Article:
andrewharrington

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Posts posted by andrewharrington


  1. 14 hours ago, BigRed618 said:

    So I heard Auburn is deciding against changing their logo. Not gonna lie, I’m annoyed at this. The changes were so minor, and they made so much sense from a design and marketing standpoint, and yet people stubbornly resisted the change and the school caved into their demands. I understand that it’s  important to listen to their fans and give them what they want, but I just wonder if they even know why they didn’t want the new logo? Did they really not like it, or is this another case of people resisting change of any kind?


    Honestly, I think it’s a marketing issue more than anything, but I don’t think there’s an easy playbook for winning a situation like this.

     

    In today’s media snippet culture, everyone is competing for that same little shred of relevance every minute of every day, and teams just think/see “NEW!!!” and automatically move to, “Well, how do we roll this out to get our fans excited?!” without ever evaluating whether presenting to the public as new is even worth it.

     

    The fact is, not everything needs to be publicized in this way, and especially not if it’s just a clean-up for the purposes of better display across all media. If I saw a “New Logo!” headline and clicked the link to see a barely noticeable change like that, I’d be let down. It feels a little dishonest, like you’re trying to sell people on how important and exciting the new model is when it’s really just last year’s model with a new paint job. That doesn’t put people in a good mood, and you’ve basically set your audience up with a sour taste, and they respond by roasting you for wasting time and money on something so inconsequential to them.

     

    On the other hand, if you roll it out with no press release, someone somewhere is going to notice (because you have no notify vendors and licensees who put your logo on product), they’re going to put it up on Twitter, and then the narrative becomes, “They tried to sneak a new logo through like we wouldn’t notice! Get out the pitchforks!”

     

    It’s a lose-lose proposition these days. Great work doesn’t even guarantee success against mob mentality. It would be interesting to compare the different ways teams/companies have unveiled projects like this and see if that has a correlation to the success of the “new” logo.
     

    EDIT: Great insights from Clint up above as well.


  2. On 10/10/2019 at 7:36 PM, Brian in Boston said:

    ...However, there was a difference - no matter how subtly technical - between privateers, buccaneers and pirates.


    I’m confused...

     

    Why write several long paragraphs in apparent disagreement if your conclusion is the exact point we’re all trying to make?
     


  3. 15 minutes ago, Chawls said:

     

     How do you feel about the Bears all-white uniforms? Their stripes don’t match either. 


    The Bears’ stripes, though, are very clearly different; there’s sufficient contrast between the two patterns.

     

    These, on the other hand, are too similar and the end result looks unintentional, like they were ordering stock items and had to choose the closest one because they didn’t have the jersey that matched the helmet and pant pattern.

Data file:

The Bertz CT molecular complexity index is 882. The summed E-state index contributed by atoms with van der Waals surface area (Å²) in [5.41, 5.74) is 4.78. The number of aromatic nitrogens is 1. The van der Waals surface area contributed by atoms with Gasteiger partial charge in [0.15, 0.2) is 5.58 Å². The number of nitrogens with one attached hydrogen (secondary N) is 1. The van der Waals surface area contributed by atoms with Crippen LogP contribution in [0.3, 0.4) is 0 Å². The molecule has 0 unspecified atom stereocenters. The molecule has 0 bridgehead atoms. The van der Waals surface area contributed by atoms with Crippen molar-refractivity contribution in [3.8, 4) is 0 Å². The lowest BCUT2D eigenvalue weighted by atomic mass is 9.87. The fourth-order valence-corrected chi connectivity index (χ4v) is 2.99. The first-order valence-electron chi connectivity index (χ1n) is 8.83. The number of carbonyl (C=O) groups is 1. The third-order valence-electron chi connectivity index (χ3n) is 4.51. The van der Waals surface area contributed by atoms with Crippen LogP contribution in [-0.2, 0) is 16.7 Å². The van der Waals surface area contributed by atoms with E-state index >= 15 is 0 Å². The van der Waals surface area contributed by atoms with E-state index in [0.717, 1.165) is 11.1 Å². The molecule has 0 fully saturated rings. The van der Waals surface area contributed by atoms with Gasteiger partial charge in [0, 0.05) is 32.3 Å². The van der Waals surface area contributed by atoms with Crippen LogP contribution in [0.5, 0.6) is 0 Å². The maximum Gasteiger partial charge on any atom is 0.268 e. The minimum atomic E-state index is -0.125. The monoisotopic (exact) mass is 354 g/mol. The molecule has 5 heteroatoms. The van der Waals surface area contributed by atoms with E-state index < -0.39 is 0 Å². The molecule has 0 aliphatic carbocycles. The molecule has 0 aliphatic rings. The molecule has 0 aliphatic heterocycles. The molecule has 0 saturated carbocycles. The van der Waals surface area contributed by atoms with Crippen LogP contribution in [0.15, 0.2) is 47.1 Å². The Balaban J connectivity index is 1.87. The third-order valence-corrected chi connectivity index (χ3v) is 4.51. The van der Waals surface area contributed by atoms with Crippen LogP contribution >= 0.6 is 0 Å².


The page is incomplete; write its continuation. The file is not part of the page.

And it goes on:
4. 1 hour ago, duxrcool048 said:

    But it's ok for the Cowboys' color rush? People seem to really like those.

     

    https://radioimg.s3.amazonaws.com/kvilfm/Dallas-Cowboys-Color-Rush-Jersey%20%281%29.jpg


    The beautiful thing about “people” is that there are billions of individual ones who all have different preferences and opinions, so it would be more accurate to say *some* people like them.

     

    I’m not one of them.

     

    It’s a decent uniform, but if I had to guess, I would bet the reason most of those people like them is because they can’t stand the color crisis of the normal uniforms; a “good when compared to the alternative” scenario.


  5. On 10/8/2019 at 9:39 AM, GFB said:

     

    I stand corrected! That knowledge does makes some of the eccentricities easier to stomach and it makes the white pants that much more bizarre. Thanks for sharing.


    They are pretty historically accurate (besides the weird white pants), but I definitely think they looked better with the simpler stripe they wore when they first switched back:

     

    spacer.png

     

    Nice hook to the helmet, and truly, in my opinion, a perfect uniform. I really like your single red stripe for the home uniform, but I’m wondering if it would work with their road jersey, given the lack of blue to balance all the red.


  6. 9 hours ago, Brian in Boston said:


    The reality, of course, is that what actually distinguished a buccaneer from a pirate is that the former - at least initially - carried a letter of marque from a government entity, granting him permission to attack and seize vessels from nations at war with the issuer. I say "initially" because it was not uncommon for buccaneers/corsairs/privateers who started out scrupulously adhering to the terms of their issued letter of marque to later engage in acts of piracy when it suited them. Likewise, it was not unheard of for governments, as a matter of convenience, to  issue letters of marque to known pirates when it suited the state's needs, thus adding an air of legitimacy to the actions of the former criminals.

    Further, those dubbed buccaneers were government-authorized privateers operating in the Caribbean.

    The point being, the notion that there were hard-and-fast styles of dress and behavior particular to buccaneers/corsairs/privateers versus pirates is nonsense.